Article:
Originally, Duke University intended to begin allowing a weekly call to prayer for Muslim students from the campus’ chapel bell tower. After a significant amount of backlash, the university has reversed the decision.
As previously reported by the the Inquisitr, the Muslim Call to Prayer, called the “Adhan,” is normally sounded five times per day in areas that are densely populated with those of the faith. Duke University intended to allow the prayer to be chanted from the bell tower once every Friday during the afternoon.
After the decision was announced, social media exploded with debate about it.
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As of Thursday, one day before the first Muslim Call to Prayer was supposed to be chanted, Duke University canceled the religious action.
Michael Schoenfeld, vice president for public affairs and government relations, said, “Duke remains committed to fostering an inclusive, tolerant and welcoming campus for all of its students. However, it was clear that what was conceived as an effort to unify was not having the intended effect.”
According to Omid Safi, the director of Duke University’s Islamic Studies Center, the call to prayer was canceled because of “a number of credible threats against Muslim students, faculty and staff.” He insisted that Muslim students are frightened about the possible consequences of the Call to Prayer.
“We had hoped for a symbolic action that would shine a light on how a leading international university in the American South can be a place where the symbol of the Christian heritage of the university is demonstrating hospitality to its Muslim community members. And instead we’re having to talk about crazy people,” Safi said.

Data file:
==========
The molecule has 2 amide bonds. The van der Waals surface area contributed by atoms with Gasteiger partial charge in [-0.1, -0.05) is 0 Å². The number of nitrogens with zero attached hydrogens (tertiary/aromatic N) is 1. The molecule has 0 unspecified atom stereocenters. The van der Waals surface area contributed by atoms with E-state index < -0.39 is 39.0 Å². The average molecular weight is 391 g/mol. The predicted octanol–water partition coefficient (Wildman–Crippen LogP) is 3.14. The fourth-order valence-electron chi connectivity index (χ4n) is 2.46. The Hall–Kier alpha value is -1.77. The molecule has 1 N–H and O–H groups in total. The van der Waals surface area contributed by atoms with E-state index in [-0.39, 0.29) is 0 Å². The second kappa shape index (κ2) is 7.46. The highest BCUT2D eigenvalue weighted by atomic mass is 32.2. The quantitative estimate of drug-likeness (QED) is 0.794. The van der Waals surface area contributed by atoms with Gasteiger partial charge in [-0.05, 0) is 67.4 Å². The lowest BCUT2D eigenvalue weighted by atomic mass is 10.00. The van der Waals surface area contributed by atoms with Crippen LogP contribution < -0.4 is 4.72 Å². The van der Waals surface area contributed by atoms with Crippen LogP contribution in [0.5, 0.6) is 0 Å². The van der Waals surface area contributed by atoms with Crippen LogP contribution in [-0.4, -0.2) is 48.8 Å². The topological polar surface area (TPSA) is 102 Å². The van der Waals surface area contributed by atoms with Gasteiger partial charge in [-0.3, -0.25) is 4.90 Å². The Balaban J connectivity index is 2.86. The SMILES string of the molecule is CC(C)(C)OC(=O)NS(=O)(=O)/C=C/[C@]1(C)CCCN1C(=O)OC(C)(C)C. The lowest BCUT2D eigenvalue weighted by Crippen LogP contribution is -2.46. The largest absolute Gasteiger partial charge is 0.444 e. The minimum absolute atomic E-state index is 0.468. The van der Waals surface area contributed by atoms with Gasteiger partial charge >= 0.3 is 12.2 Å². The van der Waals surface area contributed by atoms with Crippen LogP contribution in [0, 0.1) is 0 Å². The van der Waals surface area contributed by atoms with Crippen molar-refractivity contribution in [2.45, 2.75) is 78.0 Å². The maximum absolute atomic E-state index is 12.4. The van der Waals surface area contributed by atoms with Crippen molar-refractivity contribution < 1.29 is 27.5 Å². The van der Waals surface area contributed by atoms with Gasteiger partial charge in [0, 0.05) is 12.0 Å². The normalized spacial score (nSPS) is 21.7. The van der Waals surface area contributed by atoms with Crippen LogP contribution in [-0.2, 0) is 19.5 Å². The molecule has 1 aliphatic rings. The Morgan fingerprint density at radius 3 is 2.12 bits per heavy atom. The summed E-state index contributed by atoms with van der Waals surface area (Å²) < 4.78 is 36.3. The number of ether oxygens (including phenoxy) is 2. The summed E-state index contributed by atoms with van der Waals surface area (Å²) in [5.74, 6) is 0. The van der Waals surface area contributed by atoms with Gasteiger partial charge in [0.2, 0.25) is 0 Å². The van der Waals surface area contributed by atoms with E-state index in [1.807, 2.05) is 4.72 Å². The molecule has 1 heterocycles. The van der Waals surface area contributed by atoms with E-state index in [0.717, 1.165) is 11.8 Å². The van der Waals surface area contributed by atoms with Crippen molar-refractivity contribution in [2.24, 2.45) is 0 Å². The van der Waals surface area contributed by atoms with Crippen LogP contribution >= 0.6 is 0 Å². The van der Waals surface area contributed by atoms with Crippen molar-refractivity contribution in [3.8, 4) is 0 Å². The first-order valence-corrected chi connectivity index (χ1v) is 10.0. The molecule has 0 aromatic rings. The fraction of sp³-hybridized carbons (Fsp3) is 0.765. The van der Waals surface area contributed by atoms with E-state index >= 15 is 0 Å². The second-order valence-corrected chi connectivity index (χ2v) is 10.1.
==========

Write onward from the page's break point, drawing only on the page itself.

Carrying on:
University officials claimed that “more than 700 of the 15,000 students at Duke identify as Muslim.” It’s because of that figure that Duke hired a full-time Muslim chaplain in 2009. The university campus also has dedicated spaces of worship for Christians, Jews, Buddhists, and Hindus.
“At Duke University, the Muslim community represents a strikingly different face of Islam than is seen on the nightly news: one that is peaceful and prayerful,” wrote Christy Lohr Sapp, associate dean for religious life at Duke University, in an op-ed she published in the News and Observer of Raleigh.
Sapp stated that the chapel is “a symbol of faith of the school’s founders, but the use of it as a minaret allows for the interreligious re-imagining of a university icon.”
Both the original decision, and the decision to overturn, remains a point of debate. Do you believe Duke University should have overturned the decision to broadcast the Muslim Call to Prayer from the chapel bell tower?
[ Image courtesy of Duke University ]